News roundup: The ‘Fake ID’ flaw on Android devices allows malicious apps to impersonate trusted ones, putting confidential data at risk and reigniting BYOD security concerns.
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Between Android, iOS and Windows Phone, which is the best choice for you? Find out in this week’s roundup.
1. Android, iOS, Windows mobile OS war a positive for customers – Jake O’Donnell (SearchConsumerization)
Which mobile OS is best for your enterprise? IT pro Michael Thomason took a deep dive this week with the three leaders — Android, iOS and Windows Phone — and found pros and cons for all, which in the end means customers have real choices.
2. AWS expansion in Europe likely under data localization pressure – Beth Pariseau (SearchAWS)
An AWS Germany region is expected as part of the cloud behemoths expansion in Europe, along with stronger partnerships between local service providers — but IT pros say data localization is only one piece of the puzzle.
3. IBM SoftLayer a few pieces short of a finished puzzle – Ed Scannell (SearchCloudComputing)
IBM’s heavy investment in SoftLayer over the first 12 months got the attention of many IT shops. But some say IBM needs to deliver more before they can commit.
4. Are BlackBerry security features still an enterprise differentiator – Brandan Blevins (SearchSecurity)
While BlackBerry’s CEO touts the mobile platform’s security features, experts question whether the advantage over iOS and Android still exists.
5. Cloud growth good but SAP should do more, says one analyst – Todd Morrison (SearchSAP)
In this SAP news roundup, one analyst says SAP has to do more to truly become a cloud company despite strong growth, and SAP launches a new effort to help SMBs.
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What can we expect from VMworld 2014? Find out in this week’s roundup.
1. VMware Marvin speculation and VMworld expectations – Nick Martin (SearchServerVirtualization)
In this podcast, Nick Martin talks with Christian Mohn about the VMware Marvin speculation and what we’re expecting to see at VMworld 2014.
2. Microsoft disses DaaS with Azure RemoteApp – Bridget Botelho (SearchVirtualDesktop)
The upcoming Azure RemoteApp cloud service from Microsoft bypasses DaaS and delivers apps to mobile devices without Windows. In part one of this two part story, we look at why Microsoft sidestepped Windows.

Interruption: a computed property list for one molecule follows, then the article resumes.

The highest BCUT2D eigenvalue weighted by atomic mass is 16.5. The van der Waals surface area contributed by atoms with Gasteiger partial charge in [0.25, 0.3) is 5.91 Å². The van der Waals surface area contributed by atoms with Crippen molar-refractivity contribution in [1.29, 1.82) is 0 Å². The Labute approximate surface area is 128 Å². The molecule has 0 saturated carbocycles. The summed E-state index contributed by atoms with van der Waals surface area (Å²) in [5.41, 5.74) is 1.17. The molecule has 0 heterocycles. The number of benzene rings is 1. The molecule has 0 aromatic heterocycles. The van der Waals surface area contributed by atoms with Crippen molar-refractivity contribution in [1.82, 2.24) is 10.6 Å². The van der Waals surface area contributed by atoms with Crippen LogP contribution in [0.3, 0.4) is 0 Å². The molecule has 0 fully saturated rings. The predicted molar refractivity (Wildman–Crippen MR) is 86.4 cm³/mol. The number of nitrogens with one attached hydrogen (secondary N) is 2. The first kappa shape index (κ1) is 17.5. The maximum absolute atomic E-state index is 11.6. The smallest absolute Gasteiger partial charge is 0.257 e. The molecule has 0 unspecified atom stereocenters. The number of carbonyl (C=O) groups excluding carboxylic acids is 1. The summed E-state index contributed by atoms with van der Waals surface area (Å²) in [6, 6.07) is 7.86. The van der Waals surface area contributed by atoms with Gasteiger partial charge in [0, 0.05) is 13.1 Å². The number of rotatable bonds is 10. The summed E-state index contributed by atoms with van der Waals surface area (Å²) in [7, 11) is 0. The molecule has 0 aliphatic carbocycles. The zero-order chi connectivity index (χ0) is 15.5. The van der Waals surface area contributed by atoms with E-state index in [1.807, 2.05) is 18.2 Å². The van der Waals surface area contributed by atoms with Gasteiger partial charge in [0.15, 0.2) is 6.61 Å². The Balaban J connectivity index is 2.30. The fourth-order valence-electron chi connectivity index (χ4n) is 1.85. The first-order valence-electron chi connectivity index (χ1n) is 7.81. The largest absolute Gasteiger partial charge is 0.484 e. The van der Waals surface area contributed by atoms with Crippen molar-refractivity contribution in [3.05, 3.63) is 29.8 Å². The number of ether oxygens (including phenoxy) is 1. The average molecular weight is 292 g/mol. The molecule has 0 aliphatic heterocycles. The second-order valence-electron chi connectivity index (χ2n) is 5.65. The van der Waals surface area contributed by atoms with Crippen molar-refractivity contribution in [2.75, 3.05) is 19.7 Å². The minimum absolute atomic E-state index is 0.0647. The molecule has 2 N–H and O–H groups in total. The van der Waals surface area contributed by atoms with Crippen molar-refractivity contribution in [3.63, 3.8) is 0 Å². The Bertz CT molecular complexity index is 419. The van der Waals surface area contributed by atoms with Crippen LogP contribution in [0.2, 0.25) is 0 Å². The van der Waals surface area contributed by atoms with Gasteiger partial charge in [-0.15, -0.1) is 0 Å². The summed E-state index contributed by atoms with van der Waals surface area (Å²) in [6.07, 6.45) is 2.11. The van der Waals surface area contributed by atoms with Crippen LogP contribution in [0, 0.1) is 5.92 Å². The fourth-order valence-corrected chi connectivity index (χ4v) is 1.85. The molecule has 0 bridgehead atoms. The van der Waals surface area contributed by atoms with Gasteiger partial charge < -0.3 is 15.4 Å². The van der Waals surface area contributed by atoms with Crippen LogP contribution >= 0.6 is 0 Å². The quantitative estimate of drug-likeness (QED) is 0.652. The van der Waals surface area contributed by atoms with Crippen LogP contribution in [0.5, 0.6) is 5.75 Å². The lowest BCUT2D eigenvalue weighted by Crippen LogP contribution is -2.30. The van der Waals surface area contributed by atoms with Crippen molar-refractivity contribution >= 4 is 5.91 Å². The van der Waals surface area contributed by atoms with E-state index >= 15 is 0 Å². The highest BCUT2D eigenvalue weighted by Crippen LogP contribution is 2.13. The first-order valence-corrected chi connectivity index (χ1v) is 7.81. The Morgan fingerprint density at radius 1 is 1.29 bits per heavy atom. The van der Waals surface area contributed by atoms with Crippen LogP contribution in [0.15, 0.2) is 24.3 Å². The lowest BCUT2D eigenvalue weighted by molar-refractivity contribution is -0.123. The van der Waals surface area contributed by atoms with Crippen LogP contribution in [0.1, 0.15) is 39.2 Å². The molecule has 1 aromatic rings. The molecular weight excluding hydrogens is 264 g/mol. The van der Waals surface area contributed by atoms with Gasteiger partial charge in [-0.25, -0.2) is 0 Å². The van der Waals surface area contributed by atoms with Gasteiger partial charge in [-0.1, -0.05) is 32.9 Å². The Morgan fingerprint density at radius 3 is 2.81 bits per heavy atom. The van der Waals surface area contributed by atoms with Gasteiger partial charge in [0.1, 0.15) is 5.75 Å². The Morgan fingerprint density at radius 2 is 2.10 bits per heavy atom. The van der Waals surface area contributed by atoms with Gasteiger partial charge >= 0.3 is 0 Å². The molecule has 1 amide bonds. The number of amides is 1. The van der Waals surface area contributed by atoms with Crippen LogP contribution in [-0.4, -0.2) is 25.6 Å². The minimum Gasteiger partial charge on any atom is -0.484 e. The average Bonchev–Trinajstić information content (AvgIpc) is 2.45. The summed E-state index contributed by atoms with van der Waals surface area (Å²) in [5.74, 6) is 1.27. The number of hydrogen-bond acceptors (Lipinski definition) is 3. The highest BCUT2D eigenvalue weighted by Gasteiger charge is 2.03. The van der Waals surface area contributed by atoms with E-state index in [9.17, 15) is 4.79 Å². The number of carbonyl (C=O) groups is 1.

3. Windows 9 features may address unified apps and the cloud – Robert Sheldon (SearchEnterpriseDesktop)
Based on the Windows 8.1 update, it’s reasonable to expect Windows 9 features for universal apps and cloud integration. Will they entice enterprises?
4. July 2014 Oracle CPU: Java security problems persist – Brandan Blevins (SearchSecurity)
With another round of patches for several serious Java flaws, Oracle’s quarterly CPU showed that Java security problems are not receding.
5. Culture shock: Apple, IBM, Microsoft disrupt themselves – Francesca Sales (SearchCIO)
IBM and Apple’s pact to usher in analytics-enabled mobile apps to enterprises could be the start of a powerful friendship — and spell doom for rivals. Plus, Google Q2 earnings and Oracle tackles Hadoop, all in this week’s Searchlight.
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With Microsoft expected to make several cloud storage announcements in the near future, what does that mean for Azure? Find out in this week’s roundup.
1. Microsoft cloud storage may lift Azure skyward – Ed Scannell (SearchWindowsServer)
Microsoft will continue to blare its Azure cloud next week with several cloud storage announcements. Will users listen this time?
2. Amazon’s Dropbox answer leaves IT with big questions – Jake O’Donnell (SearchConsumerization)
Amazon introduced Zocalo into the hot file sync and share market. But questions about encryption keys might make it a tough sell in enterprises.